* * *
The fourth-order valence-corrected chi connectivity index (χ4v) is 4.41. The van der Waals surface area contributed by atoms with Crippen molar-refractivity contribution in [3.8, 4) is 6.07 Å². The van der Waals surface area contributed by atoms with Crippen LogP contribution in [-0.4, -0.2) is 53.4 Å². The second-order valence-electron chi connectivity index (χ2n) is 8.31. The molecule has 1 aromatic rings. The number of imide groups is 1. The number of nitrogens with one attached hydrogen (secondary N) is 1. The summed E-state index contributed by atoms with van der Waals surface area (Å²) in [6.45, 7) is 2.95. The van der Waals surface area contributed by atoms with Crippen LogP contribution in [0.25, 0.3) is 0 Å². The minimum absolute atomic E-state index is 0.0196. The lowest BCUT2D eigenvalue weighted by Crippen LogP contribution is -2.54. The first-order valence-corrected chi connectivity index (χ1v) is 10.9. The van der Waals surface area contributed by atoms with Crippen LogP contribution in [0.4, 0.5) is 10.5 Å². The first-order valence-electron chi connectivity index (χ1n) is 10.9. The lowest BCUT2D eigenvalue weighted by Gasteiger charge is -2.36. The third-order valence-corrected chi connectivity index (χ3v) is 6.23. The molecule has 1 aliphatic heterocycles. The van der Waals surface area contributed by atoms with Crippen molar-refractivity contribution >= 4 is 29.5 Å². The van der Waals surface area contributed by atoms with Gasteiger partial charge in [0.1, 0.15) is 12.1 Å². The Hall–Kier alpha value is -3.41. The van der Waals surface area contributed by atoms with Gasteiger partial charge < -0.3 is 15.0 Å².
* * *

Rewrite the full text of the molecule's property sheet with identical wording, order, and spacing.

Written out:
The fourth-order valence-corrected chi connectivity index (χ4v) is 4.41. The van der Waals surface area contributed by atoms with Crippen molar-refractivity contribution in [3.8, 4) is 6.07 Å². The van der Waals surface area contributed by atoms with Crippen LogP contribution in [-0.4, -0.2) is 53.4 Å². The second-order valence-electron chi connectivity index (χ2n) is 8.31. The molecule has 1 aromatic rings. The number of imide groups is 1. The number of nitrogens with one attached hydrogen (secondary N) is 1. The summed E-state index contributed by atoms with van der Waals surface area (Å²) in [6.45, 7) is 2.95. The van der Waals surface area contributed by atoms with Crippen LogP contribution in [0.25, 0.3) is 0 Å². The minimum absolute atomic E-state index is 0.0196. The lowest BCUT2D eigenvalue weighted by Crippen LogP contribution is -2.54. The first-order valence-corrected chi connectivity index (χ1v) is 10.9. The van der Waals surface area contributed by atoms with Crippen LogP contribution in [0.4, 0.5) is 10.5 Å². The first-order valence-electron chi connectivity index (χ1n) is 10.9. The lowest BCUT2D eigenvalue weighted by Gasteiger charge is -2.36. The third-order valence-corrected chi connectivity index (χ3v) is 6.23. The molecule has 1 aliphatic heterocycles. The van der Waals surface area contributed by atoms with Crippen molar-refractivity contribution >= 4 is 29.5 Å². The van der Waals surface area contributed by atoms with Gasteiger partial charge in [0.1, 0.15) is 12.1 Å². The Hall–Kier alpha value is -3.41. The van der Waals surface area contributed by atoms with Gasteiger partial charge < -0.3 is 15.0 Å².